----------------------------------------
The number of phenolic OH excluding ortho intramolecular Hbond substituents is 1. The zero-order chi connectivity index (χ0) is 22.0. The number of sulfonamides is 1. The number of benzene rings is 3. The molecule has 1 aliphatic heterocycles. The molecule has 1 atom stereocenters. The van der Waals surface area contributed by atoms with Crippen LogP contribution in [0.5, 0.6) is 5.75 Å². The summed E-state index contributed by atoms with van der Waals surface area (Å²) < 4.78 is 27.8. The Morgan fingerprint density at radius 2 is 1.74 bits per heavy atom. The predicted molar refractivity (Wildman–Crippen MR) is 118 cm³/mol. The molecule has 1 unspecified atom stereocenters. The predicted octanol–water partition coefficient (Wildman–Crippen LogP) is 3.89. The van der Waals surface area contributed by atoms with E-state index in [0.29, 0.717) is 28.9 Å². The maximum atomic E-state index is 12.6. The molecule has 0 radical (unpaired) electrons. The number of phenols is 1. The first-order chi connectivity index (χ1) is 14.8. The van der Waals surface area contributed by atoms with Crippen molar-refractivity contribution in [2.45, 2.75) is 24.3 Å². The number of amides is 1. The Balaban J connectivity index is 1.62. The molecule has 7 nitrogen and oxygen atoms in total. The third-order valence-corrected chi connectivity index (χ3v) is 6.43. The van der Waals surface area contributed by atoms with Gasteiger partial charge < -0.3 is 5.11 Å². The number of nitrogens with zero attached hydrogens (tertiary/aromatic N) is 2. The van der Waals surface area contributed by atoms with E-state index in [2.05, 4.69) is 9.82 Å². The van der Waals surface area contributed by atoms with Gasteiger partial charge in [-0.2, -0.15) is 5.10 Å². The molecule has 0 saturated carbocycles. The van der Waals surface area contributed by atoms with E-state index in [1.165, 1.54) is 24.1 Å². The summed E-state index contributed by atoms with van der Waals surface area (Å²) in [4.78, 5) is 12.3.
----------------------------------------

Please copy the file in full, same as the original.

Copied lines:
The number of phenolic OH excluding ortho intramolecular Hbond substituents is 1. The zero-order chi connectivity index (χ0) is 22.0. The number of sulfonamides is 1. The number of benzene rings is 3. The molecule has 1 aliphatic heterocycles. The molecule has 1 atom stereocenters. The van der Waals surface area contributed by atoms with Crippen LogP contribution in [0.5, 0.6) is 5.75 Å². The summed E-state index contributed by atoms with van der Waals surface area (Å²) < 4.78 is 27.8. The Morgan fingerprint density at radius 2 is 1.74 bits per heavy atom. The predicted molar refractivity (Wildman–Crippen MR) is 118 cm³/mol. The molecule has 1 unspecified atom stereocenters. The predicted octanol–water partition coefficient (Wildman–Crippen LogP) is 3.89. The van der Waals surface area contributed by atoms with E-state index in [0.29, 0.717) is 28.9 Å². The maximum atomic E-state index is 12.6. The molecule has 0 radical (unpaired) electrons. The number of phenols is 1. The first-order chi connectivity index (χ1) is 14.8. The van der Waals surface area contributed by atoms with Crippen molar-refractivity contribution in [2.45, 2.75) is 24.3 Å². The number of amides is 1. The Balaban J connectivity index is 1.62. The molecule has 7 nitrogen and oxygen atoms in total. The third-order valence-corrected chi connectivity index (χ3v) is 6.43. The van der Waals surface area contributed by atoms with Gasteiger partial charge < -0.3 is 5.11 Å². The number of nitrogens with zero attached hydrogens (tertiary/aromatic N) is 2. The van der Waals surface area contributed by atoms with E-state index in [2.05, 4.69) is 9.82 Å². The van der Waals surface area contributed by atoms with Gasteiger partial charge in [-0.2, -0.15) is 5.10 Å². The molecule has 0 saturated carbocycles. The van der Waals surface area contributed by atoms with E-state index in [1.165, 1.54) is 24.1 Å². The summed E-state index contributed by atoms with van der Waals surface area (Å²) in [4.78, 5) is 12.3.